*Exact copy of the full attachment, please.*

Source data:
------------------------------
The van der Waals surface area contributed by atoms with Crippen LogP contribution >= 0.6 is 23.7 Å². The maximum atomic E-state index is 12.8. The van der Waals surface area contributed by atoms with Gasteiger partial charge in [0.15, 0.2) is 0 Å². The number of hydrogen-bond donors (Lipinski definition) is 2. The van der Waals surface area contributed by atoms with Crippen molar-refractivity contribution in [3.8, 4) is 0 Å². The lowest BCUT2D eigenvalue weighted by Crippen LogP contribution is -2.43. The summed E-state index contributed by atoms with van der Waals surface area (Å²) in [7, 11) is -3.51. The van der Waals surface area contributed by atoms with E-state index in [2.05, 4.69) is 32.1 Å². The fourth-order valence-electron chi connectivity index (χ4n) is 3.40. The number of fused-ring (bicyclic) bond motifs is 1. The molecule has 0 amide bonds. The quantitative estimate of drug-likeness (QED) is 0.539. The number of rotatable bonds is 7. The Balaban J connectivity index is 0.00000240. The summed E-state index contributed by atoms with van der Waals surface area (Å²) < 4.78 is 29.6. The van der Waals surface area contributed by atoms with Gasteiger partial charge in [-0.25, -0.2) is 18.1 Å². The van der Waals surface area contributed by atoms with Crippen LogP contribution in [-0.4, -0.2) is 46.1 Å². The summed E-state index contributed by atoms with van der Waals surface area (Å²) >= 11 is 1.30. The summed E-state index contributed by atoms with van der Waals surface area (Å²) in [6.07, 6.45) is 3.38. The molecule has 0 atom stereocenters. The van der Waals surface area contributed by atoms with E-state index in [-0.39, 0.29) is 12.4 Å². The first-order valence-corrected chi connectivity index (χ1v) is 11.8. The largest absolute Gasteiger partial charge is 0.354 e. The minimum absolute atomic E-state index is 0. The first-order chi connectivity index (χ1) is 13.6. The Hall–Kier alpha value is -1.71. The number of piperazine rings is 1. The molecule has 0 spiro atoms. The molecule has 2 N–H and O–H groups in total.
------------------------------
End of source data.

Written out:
The van der Waals surface area contributed by atoms with Crippen LogP contribution >= 0.6 is 23.7 Å². The maximum atomic E-state index is 12.8. The van der Waals surface area contributed by atoms with Gasteiger partial charge in [0.15, 0.2) is 0 Å². The number of hydrogen-bond donors (Lipinski definition) is 2. The van der Waals surface area contributed by atoms with Crippen molar-refractivity contribution in [3.8, 4) is 0 Å². The lowest BCUT2D eigenvalue weighted by Crippen LogP contribution is -2.43. The summed E-state index contributed by atoms with van der Waals surface area (Å²) in [7, 11) is -3.51. The van der Waals surface area contributed by atoms with E-state index in [2.05, 4.69) is 32.1 Å². The fourth-order valence-electron chi connectivity index (χ4n) is 3.40. The number of fused-ring (bicyclic) bond motifs is 1. The molecule has 0 amide bonds. The quantitative estimate of drug-likeness (QED) is 0.539. The number of rotatable bonds is 7. The Balaban J connectivity index is 0.00000240. The summed E-state index contributed by atoms with van der Waals surface area (Å²) < 4.78 is 29.6. The van der Waals surface area contributed by atoms with Gasteiger partial charge in [-0.25, -0.2) is 18.1 Å². The van der Waals surface area contributed by atoms with Crippen LogP contribution in [-0.4, -0.2) is 46.1 Å². The summed E-state index contributed by atoms with van der Waals surface area (Å²) >= 11 is 1.30. The summed E-state index contributed by atoms with van der Waals surface area (Å²) in [6.07, 6.45) is 3.38. The molecule has 0 atom stereocenters. The van der Waals surface area contributed by atoms with E-state index in [-0.39, 0.29) is 12.4 Å². The first-order valence-corrected chi connectivity index (χ1v) is 11.8. The largest absolute Gasteiger partial charge is 0.354 e. The minimum absolute atomic E-state index is 0. The first-order chi connectivity index (χ1) is 13.6. The Hall–Kier alpha value is -1.71. The number of piperazine rings is 1. The molecule has 0 spiro atoms. The molecule has 2 N–H and O–H groups in total.